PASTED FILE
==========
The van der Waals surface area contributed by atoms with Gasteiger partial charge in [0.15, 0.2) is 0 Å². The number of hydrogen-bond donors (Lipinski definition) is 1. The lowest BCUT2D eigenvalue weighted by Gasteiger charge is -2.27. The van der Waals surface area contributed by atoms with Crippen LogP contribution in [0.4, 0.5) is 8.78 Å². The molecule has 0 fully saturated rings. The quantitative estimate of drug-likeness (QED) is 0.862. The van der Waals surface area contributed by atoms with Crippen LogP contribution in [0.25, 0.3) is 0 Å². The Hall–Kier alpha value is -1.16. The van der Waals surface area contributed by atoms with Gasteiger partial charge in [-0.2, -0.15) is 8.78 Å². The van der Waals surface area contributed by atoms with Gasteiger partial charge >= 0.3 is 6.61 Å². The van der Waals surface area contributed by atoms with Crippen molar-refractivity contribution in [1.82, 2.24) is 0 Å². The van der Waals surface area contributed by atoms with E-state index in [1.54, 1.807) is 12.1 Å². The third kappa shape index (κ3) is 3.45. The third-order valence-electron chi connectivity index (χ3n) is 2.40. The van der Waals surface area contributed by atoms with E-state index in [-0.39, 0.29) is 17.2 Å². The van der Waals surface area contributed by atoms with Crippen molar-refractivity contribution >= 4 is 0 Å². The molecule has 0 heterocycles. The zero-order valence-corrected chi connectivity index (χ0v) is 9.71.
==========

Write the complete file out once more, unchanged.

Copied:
The van der Waals surface area contributed by atoms with Gasteiger partial charge in [0.15, 0.2) is 0 Å². The number of hydrogen-bond donors (Lipinski definition) is 1. The lowest BCUT2D eigenvalue weighted by Gasteiger charge is -2.27. The van der Waals surface area contributed by atoms with Crippen LogP contribution in [0.4, 0.5) is 8.78 Å². The molecule has 0 fully saturated rings. The quantitative estimate of drug-likeness (QED) is 0.862. The van der Waals surface area contributed by atoms with Crippen LogP contribution in [0.25, 0.3) is 0 Å². The Hall–Kier alpha value is -1.16. The van der Waals surface area contributed by atoms with Gasteiger partial charge in [-0.2, -0.15) is 8.78 Å². The van der Waals surface area contributed by atoms with Gasteiger partial charge >= 0.3 is 6.61 Å². The van der Waals surface area contributed by atoms with Crippen molar-refractivity contribution in [1.82, 2.24) is 0 Å². The van der Waals surface area contributed by atoms with E-state index in [1.54, 1.807) is 12.1 Å². The third kappa shape index (κ3) is 3.45. The third-order valence-electron chi connectivity index (χ3n) is 2.40. The van der Waals surface area contributed by atoms with E-state index in [-0.39, 0.29) is 17.2 Å². The van der Waals surface area contributed by atoms with Crippen molar-refractivity contribution >= 4 is 0 Å². The molecule has 0 heterocycles. The zero-order valence-corrected chi connectivity index (χ0v) is 9.71.